Functioning of interbank markets, liquidity during the financial crisis, performance of commercial real estate mortgages
Craig Furfine, clinical professor of finance, specializes in the commercial real estate industry, but notes that he and his students have had plenty to discuss with the housing crisis. “It’s important to realize that policymakers tend to make the more conservative choice,” says Furfine. “Rather than risk the failure of 2,000 to 3,000 banks heavily exposed to real estate loans, policymakers gave them a way to work out their problem loans over time.” The problem, says Furfine, is that “progress was very slow” and it’s only been “in the last year where we’ve seen substantial resolution of real estate loans in distress.”
In short, says Furfine, policymakers emphasized stabilizing the financial system, which may have had the adverse effect of delaying the help needed by individual borrowers. Those borrowers may have faced a range of problems that prevented them from getting or refinancing loans at lower costs. It remains difficult to evaluate whether policymaker choices were optimal because “we don’t know how things would have been if we followed a different path,” says Furfine.
Financing models for the future
Right now, Eberly is working on “what types of solutions are most effective at stimulating the macro economy when the housing market is declining.” Eberly points out that a particularly interesting area of research right now is determining “what kind of loan interventions are most effective at keeping people in their homes” so smarter, better-functioning models can be implemented in the future.
Federal Home Loan Bank
Biniam Gebre ’03, general deputy assistant secretary at the U.S. Department of Housing and Urban Development, agrees that banks needed proper time to stabilize their balance sheets during the crisis and that federal mortgage aid programs like the Home Affordable Modification Program and Home Affordable Refinance Program have had an impact. “We shouldn’t underestimate the power of those programs,” says Gebre.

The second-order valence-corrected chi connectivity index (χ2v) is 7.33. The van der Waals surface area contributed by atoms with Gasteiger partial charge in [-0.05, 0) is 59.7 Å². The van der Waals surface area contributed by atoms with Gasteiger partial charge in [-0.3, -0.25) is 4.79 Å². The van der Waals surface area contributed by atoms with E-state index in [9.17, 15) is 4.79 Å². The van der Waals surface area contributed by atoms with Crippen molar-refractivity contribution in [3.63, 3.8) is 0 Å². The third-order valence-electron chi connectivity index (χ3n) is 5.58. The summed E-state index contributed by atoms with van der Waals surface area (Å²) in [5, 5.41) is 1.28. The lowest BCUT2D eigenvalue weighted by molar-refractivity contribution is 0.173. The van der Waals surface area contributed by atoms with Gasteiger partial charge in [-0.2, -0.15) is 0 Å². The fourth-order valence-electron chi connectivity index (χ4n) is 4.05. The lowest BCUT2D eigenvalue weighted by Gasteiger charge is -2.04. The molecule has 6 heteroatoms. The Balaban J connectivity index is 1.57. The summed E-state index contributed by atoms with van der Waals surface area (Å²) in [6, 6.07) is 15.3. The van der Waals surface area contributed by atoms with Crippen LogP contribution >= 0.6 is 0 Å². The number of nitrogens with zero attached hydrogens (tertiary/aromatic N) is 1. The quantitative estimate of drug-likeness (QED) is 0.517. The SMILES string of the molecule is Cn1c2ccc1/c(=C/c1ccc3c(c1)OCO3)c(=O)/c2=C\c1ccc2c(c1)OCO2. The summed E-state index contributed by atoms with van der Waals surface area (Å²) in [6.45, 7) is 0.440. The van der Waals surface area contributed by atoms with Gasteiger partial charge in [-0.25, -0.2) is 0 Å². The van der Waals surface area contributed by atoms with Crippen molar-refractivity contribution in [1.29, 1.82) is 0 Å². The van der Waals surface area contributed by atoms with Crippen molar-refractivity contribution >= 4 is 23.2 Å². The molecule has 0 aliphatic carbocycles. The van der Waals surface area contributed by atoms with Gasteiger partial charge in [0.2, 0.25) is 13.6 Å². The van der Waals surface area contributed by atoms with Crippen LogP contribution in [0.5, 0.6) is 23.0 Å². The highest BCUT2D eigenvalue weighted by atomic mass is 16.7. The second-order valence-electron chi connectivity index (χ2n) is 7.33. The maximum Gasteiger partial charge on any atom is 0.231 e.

He added, however, that better solutions could have been found to address negative equity in some of the hardest-hit areas in the country. “Thirty percent of the borrowers in Nevada are still under water,” Gebre notes. But he notes that stabilizing the banking system as a whole was the greater priority at the time of the initial crisis. “We couldn’t run the risk of crashing the banking system at the time. The banks needed time to absorb the information from the crisis in order to properly stabilize their balance sheets,” says Gebre, a former principal at McKinsey & Co.
Gebre, who co-founded the McKinsey Center for Government, McKinsey’s global hub for research, collaboration and innovation in government performance, points out that improvements in the housing market will simply come from an economy that’s working better. “We’re in considerably better shape than we were two to three years ago,” says Gebre.
The cultural factor
Feldman wonders about the brave new world ahead for home ownership. He wonders who the next generation of homeowners will be and what will happen to those who may never have that option again.
“People’s perceptions have been reset. You have a large portion of the population for whom this crisis will be a seminal event in their lives. And we’ve gone from a society where homeownership was ‘The American Dream,’ and now we’re seeing that not everyone should own a home,” says Feldman.
He hopes the housing crisis will spark a much broader discussion. “We’re just talking about home finance. We’re still not dealing with the portion of the population that will have less access to home ownership because they cannot afford to own a home or simply prefer to not take the risk of home ownership. How do we provide them with accessible, affordable housing that is of quality and not just a place to stay? That’s been inadequately considered to date.”